Not all forms of anger lead to alcohol-related aggression

December 14, 2003

The association among anger, alcohol and aggression is not as clear as it may first seem. A study in the December issue of Alcoholism: Clinical & Experimental Research that teases apart three different components of anger - affective, cognitive and behavioral - has found that it is behavioral anger that contributes the most to alcohol-related aggression among both men and women.

"We know that there's a link between alcohol and aggression," said Peter R. Giancola, associate professor of psychology, director of the University of Kentucky Alcohol Research Laboratory, and first author of the study, "but does it occur it everybody? No, there are plenty of people who drink a lot and they get sleepy and happy, just as there are plenty of people who drink and they get out of control. That's the obvious part. The not-so-obvious part is figuring out what predicts who will and who will not become aggressive when they drink. Where do we start? You might think that people who are generally more angry when they are sober are likely going to become more aggressive when they drink, however, there are plenty of people who are very angry when they are sober and they do not become aggressive when they drink."

Amos Zeichner, professor and director of the Psychology Clinic at the University of Georgia, said the first step to understanding the relationship between anger and alcohol-related aggression is to recognize that there are different types of anger. "The term 'anger' comprises the experience of feelings, thoughts, and behavioral aspects just as, for instance, the experience of 'pain' has several components such as motivational, affective, sensory, and behavioral," he said.

Although aggression is a goal-directed behavior motivated by the desire to injure another person, anger refers to a set of feelings that are not motivated by any particular goal. Trait anger is believed to have three basic components: affective, referring to emotions such as annoyance, frustration or irritation; cognitive, characterized by cynicism and distrust; and behavioral, which is the more 'acting out' component of anger, such as yelling or 'causing a scene' in a public place.

For this study, researchers examined 300 healthy social drinkers (150 males, 150 females) between 21 and 35 years of age. First, they measured the participants' three components of trait anger and then, following consumption of either an alcohol or a placebo beverage, measured their aggressive behavior within an experimental setting.

The results confirm previous findings that anger can be a risk factor for alcohol-related aggression, however, alcohol consumption does not increase aggression in all persons and in all situations. Alcohol-related aggression was greater among men with higher behavioral and cognitive anger scores, and among women with just higher behavioral anger scores.

"We know that women in society are, in general, less violent that men," noted Giancola. "Women tend to have a higher threshold for violence, which comes from society telling them to be good. In order to see violence occur in women, they either have to be environmentally provoked, a lot, or they have to be the type of person who, in the sober state, is already getting in your face, and knocking people around."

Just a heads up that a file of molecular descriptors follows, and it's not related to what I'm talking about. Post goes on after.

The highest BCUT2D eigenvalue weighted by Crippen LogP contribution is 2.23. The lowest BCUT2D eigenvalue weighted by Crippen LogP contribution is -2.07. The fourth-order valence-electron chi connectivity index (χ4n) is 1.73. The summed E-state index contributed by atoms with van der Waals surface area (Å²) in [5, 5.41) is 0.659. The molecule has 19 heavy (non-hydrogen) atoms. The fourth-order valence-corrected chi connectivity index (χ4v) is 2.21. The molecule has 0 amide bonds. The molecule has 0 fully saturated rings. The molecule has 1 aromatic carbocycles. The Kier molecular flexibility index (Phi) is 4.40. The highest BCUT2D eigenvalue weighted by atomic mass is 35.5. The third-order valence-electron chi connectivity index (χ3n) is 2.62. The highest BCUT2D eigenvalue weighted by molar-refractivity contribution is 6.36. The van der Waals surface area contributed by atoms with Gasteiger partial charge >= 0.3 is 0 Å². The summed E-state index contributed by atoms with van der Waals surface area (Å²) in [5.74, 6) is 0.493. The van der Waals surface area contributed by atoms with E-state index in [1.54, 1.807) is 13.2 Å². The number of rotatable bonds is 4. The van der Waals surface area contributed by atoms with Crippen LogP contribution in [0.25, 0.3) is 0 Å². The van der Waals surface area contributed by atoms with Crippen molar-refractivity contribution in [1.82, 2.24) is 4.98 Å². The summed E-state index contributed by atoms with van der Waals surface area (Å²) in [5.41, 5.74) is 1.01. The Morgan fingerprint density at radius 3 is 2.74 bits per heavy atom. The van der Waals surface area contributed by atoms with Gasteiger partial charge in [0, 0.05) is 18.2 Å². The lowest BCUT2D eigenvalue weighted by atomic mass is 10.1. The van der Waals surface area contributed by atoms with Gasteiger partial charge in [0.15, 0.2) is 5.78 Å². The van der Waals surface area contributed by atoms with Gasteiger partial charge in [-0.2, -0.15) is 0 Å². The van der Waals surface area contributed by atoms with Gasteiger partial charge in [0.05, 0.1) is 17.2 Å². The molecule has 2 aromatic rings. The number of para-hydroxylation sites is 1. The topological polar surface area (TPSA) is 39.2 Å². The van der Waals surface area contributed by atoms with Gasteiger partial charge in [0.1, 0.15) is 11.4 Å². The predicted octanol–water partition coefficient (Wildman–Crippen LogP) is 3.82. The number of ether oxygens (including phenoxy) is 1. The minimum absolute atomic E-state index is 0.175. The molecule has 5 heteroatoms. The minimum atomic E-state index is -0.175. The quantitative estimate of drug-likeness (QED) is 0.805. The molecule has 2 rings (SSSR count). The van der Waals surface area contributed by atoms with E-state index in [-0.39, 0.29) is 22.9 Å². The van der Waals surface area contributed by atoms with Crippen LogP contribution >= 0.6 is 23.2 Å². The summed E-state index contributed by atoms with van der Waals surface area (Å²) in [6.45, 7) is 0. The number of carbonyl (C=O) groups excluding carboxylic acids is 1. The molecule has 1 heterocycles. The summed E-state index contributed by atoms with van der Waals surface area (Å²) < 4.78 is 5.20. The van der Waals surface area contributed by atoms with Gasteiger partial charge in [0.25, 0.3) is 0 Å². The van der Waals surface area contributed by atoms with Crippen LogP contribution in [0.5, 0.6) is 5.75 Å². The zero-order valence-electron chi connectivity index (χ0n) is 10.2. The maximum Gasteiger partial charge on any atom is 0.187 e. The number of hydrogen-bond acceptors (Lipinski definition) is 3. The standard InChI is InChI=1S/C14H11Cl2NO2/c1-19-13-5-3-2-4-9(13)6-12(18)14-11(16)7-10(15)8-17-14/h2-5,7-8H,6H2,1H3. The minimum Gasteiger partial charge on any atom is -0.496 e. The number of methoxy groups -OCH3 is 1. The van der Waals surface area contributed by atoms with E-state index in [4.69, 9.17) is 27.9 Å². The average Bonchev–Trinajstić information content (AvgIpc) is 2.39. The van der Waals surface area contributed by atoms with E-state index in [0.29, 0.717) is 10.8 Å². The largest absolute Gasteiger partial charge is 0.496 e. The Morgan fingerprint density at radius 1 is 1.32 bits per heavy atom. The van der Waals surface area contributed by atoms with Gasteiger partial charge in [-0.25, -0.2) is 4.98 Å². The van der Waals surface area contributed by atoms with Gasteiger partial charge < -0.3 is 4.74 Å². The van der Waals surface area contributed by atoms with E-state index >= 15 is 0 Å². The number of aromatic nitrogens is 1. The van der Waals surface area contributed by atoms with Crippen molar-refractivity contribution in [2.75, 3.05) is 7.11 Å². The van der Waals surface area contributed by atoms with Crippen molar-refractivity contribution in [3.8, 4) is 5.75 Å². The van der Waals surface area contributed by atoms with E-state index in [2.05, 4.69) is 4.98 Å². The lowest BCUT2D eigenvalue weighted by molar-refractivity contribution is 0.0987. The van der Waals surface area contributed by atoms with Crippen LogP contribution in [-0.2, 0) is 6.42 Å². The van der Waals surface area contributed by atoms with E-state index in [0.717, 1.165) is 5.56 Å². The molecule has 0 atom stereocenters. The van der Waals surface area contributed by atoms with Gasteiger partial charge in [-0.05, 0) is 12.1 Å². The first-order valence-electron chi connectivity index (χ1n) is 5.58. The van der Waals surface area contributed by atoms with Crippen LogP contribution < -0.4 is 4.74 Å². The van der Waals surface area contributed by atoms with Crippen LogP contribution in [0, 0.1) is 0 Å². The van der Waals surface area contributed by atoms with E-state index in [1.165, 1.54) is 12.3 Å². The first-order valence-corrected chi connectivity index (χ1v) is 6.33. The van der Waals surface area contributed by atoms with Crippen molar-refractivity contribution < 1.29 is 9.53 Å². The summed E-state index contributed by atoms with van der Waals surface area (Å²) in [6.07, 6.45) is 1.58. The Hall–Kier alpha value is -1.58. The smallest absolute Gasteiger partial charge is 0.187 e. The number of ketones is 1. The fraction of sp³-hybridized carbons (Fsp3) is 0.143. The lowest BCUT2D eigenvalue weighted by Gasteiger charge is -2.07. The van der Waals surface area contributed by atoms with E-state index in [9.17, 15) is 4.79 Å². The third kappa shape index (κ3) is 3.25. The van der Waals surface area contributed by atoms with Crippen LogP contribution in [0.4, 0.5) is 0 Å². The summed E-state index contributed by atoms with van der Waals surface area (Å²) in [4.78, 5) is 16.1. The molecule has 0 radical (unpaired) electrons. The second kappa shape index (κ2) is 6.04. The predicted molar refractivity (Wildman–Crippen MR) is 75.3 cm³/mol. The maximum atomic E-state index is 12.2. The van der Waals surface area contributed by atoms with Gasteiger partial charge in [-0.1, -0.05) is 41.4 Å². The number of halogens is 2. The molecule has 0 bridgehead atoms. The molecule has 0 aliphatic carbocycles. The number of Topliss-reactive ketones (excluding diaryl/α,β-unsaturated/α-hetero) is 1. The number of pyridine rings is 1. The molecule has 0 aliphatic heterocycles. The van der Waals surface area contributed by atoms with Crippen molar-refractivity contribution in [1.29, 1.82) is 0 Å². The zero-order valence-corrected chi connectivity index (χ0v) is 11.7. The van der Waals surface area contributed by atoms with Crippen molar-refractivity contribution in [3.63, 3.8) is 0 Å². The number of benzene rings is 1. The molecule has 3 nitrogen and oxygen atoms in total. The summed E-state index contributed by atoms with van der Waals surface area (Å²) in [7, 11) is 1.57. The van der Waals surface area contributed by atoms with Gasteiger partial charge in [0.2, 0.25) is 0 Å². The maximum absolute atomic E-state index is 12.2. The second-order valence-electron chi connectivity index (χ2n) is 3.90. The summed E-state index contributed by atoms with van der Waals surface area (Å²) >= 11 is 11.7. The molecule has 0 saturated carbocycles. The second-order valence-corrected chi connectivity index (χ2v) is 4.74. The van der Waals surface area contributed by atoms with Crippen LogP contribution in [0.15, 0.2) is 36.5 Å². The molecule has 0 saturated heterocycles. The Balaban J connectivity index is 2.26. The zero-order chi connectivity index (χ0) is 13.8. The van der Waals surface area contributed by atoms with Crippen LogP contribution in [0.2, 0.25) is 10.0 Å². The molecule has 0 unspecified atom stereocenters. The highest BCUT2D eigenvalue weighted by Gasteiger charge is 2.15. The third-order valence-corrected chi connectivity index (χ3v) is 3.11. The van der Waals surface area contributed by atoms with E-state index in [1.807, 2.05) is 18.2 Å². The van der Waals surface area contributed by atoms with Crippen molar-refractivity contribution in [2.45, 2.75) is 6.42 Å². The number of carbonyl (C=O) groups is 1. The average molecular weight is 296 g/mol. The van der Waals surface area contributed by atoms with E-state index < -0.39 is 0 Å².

"The relationship among emotion, alcohol intoxication, and aggression is very complex," said Zeichner. "Try as we may, we cannot provide a neatly packaged formula to explain and predict intoxicated aggression. The interface between a situation one finds himself or herself in and one's personality is comprised of a multitude of psychological and physiological events. We need to break down such complexities into their components in order to advance our understanding of human behavior, which is what Dr. Giancola's work does."

"There are a lot of things that put people at risk for just about anything," added Giancola, "for heart disease, cancer, and violence under the influence of alcohol. However, just as there are a lot of things that will put individuals at risk, so too will a lot of things protect them. For example, if someone grew up in a loving home where they were taught how to control their anger, then maybe they will still grow up as an angry person, but they will have learned how to control it, how to regulate it, and will be less likely to display it. This could be considered a protective or preventive measure. Our job is to try and first discern those things that will put people at risk for violence under the influence of alcohol. What are the top five or 10 risk factors? How do they all work together? Once we've discovered this, then we can start implementing interventions and maybe even preventive measures."
-end-
Alcoholism: Clinical & Experimental Research (ACER) is the official journal of the Research Society on Alcoholism and the International Society for Biomedical Research on Alcoholism. Co-authors of the ACER paper were Donald A. Saucier and Natasha L. Gussler-Burkhardt of the Department of Psychology at the University of Kentucky. The study was funded by the National Institute on Alcohol Abuse and Alcoholism.

Alcoholism: Clinical & Experimental Research

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